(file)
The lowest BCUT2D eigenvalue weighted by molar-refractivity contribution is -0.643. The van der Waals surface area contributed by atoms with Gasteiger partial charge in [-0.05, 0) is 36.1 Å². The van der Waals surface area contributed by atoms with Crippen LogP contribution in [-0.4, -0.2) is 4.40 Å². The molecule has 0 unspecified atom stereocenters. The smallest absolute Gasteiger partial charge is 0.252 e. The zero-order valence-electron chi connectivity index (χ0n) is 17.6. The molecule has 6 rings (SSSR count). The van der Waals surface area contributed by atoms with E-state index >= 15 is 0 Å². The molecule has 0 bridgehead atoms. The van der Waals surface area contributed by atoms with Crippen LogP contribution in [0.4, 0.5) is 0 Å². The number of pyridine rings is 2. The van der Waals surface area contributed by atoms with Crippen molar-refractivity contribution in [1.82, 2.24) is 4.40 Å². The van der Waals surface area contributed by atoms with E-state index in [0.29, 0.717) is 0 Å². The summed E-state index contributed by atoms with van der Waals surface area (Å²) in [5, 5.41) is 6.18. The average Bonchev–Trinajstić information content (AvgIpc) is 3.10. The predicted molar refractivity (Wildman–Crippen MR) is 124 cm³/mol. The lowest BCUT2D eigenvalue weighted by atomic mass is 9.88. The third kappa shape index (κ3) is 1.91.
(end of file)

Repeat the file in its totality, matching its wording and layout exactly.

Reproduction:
The lowest BCUT2D eigenvalue weighted by molar-refractivity contribution is -0.643. The van der Waals surface area contributed by atoms with Gasteiger partial charge in [-0.05, 0) is 36.1 Å². The van der Waals surface area contributed by atoms with Crippen LogP contribution in [-0.4, -0.2) is 4.40 Å². The molecule has 0 unspecified atom stereocenters. The smallest absolute Gasteiger partial charge is 0.252 e. The zero-order valence-electron chi connectivity index (χ0n) is 17.6. The molecule has 6 rings (SSSR count). The van der Waals surface area contributed by atoms with E-state index >= 15 is 0 Å². The molecule has 0 bridgehead atoms. The van der Waals surface area contributed by atoms with Crippen LogP contribution in [0.4, 0.5) is 0 Å². The number of pyridine rings is 2. The van der Waals surface area contributed by atoms with Crippen molar-refractivity contribution in [1.82, 2.24) is 4.40 Å². The van der Waals surface area contributed by atoms with E-state index in [0.29, 0.717) is 0 Å². The summed E-state index contributed by atoms with van der Waals surface area (Å²) in [5, 5.41) is 6.18. The average Bonchev–Trinajstić information content (AvgIpc) is 3.10. The predicted molar refractivity (Wildman–Crippen MR) is 124 cm³/mol. The lowest BCUT2D eigenvalue weighted by atomic mass is 9.88. The third kappa shape index (κ3) is 1.91.